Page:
So now you’re ready — get out there and get gardening. And remember, whatever your source of inspiration, be it a grand garden on a magnificent country estate or container garden tucked humbly in the corner of a balcony, make certain the garden you create is what the Hanging Gardens of Babylon were to Amytis — a place of comfort, contentment, beauty and familiarity.
Coming Up In Country:
Plan now to make sure you don’t miss these annual gardening events happening this spring in Virginia’s hunt country.
Leesburg Flower and Garden Festival
April 17, 10 a.m. to 6 p.m.
April 18, 10 a.m. to 5 p.m.
Downtown Historic Leesburg
Historic Garden Week: Loudoun and Fauquier Garden Club Tour
April 18, 1 to 5 p.m.
April 19, 10 a.m. to 5 p.m.
Historic Garden Week: Winchester – Clarke County Garden Club Tour
April 24, 10 a.m. to 5 p.m.
April 25, 1 p.m. to 5 p.m.
Philomont Garden Phair
April 24 and 25, 11 a.m. to 4 p.m.
Featuring plant growers, local artisans, garden-themed retailers and more.
Georgetowner • June 2, 2010
I am a successful, attractive D.C. woman about to turn 38 and will be celebrating with (drumroll, please) YET ANOTHER BREAKUP! This time I really thought the relationship was a go, but he turned out to be exactly like every other guy I’ve dated over the years, and I’m finally noticing the pattern. Things always start off well — the connection is strong, the sex is fantastic, we make big plans for the future. Then, after four months, six months, or a year, things change and he just isn’t there for me anymore. He starts “forgetting” plans we’ve made, not including me in activities, changing the rules. I’m not good at confrontation, so I seem to just let the distance grow while frantically trying to bring us back closer together. Eventually, he just ends it with the “It’s not you, it’s me” spiel. What can I do moving forward besides giving up entirely?
— Done With Men on Dumbarton
Dear Done With Men:
Wisdom comes with age, and it sounds like congratulations are in order for identifying a pattern in your past relationships! That’s really the first step in making a change: figuring out what we’ve done before that just isn’t working.
You have described the classic relationship trajectory. We all start off in the romantic stage, with its popping hormones, long-term fantasizing and believing we’ve found a kindred spirit who knows us inside out without even having to finish a sentence. That’s nature’s trick for getting us into a relationship. Soon, however, our brain chemistry changes, and we enter the power struggle phase. It sounds like this is the part that trips you up, and you’re not alone. You say you don’t like confrontation, so you allow the walls between you and your would-be soulmate to build thicker and thicker. You may be using unconscious tools to try to drag him back into deep connection — tools like passive aggression, controlling behavior, pouting, etc. Meanwhile, he also may be using his own tools to maintain his safe distance: isolating himself, forgetting your plans together, acting like it’s not his problem. The result is the classic push-and-pull scenario, until the loving bonds break under the stress. The power struggle is survived only through awareness and communication. When you both understand what you need to feel safe in relationship, then you both are able to start giving back to it.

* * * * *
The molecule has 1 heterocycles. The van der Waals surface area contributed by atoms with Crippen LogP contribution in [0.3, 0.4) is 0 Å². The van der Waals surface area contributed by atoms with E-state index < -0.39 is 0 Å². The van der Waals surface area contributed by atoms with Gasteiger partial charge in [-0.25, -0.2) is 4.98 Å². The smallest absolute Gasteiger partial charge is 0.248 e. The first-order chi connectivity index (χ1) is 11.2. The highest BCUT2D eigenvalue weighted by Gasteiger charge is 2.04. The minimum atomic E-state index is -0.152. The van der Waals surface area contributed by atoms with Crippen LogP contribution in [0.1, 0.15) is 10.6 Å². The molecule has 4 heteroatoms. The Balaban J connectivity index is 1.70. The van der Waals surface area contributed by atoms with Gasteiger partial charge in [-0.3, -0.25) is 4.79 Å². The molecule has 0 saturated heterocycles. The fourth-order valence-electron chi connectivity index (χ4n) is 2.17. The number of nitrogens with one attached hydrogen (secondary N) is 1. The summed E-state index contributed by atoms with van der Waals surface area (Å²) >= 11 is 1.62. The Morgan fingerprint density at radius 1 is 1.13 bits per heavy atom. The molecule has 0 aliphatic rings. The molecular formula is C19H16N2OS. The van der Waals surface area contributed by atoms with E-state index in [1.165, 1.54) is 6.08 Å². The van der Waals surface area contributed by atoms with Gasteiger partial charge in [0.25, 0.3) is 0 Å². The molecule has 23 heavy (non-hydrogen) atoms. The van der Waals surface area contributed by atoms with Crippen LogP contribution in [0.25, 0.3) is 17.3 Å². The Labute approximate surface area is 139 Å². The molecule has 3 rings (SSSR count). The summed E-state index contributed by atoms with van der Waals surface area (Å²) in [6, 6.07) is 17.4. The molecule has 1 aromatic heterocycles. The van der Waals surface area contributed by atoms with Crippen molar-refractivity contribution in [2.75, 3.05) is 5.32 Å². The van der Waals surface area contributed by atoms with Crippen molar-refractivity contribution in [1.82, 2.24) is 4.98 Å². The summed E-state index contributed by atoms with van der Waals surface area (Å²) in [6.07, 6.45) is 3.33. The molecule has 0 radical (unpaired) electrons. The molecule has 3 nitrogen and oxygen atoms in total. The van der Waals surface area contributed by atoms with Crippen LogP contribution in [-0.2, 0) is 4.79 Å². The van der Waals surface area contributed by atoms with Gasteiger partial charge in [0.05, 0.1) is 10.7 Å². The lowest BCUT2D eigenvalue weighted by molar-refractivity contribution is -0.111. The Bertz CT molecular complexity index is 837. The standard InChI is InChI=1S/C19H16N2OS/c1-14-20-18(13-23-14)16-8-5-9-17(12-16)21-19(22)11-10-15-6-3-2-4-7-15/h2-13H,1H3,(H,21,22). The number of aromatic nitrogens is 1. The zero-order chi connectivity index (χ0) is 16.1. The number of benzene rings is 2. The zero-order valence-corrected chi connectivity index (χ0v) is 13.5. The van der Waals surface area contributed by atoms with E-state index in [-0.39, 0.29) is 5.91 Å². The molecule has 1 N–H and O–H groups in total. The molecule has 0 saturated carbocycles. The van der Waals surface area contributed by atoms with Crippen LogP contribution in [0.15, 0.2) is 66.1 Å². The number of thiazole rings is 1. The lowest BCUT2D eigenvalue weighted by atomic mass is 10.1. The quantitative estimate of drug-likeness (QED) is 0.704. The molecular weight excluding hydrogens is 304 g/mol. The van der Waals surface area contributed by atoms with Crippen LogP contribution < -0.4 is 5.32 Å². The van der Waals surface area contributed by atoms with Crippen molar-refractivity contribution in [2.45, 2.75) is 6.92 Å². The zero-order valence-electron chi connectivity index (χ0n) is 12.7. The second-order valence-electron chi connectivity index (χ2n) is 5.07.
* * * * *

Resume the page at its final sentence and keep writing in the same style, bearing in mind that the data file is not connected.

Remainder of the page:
Getting clear about your own expectations can really help you move toward a more conscious dating experience. What are your top 10 wants in a boyfriend? Do your past relationships reflect those desires? If they don’t, maybe your unconscious self is searching out a different kind of person. Taking the time to figure out what that part of you is looking for and why may result in a better match next time.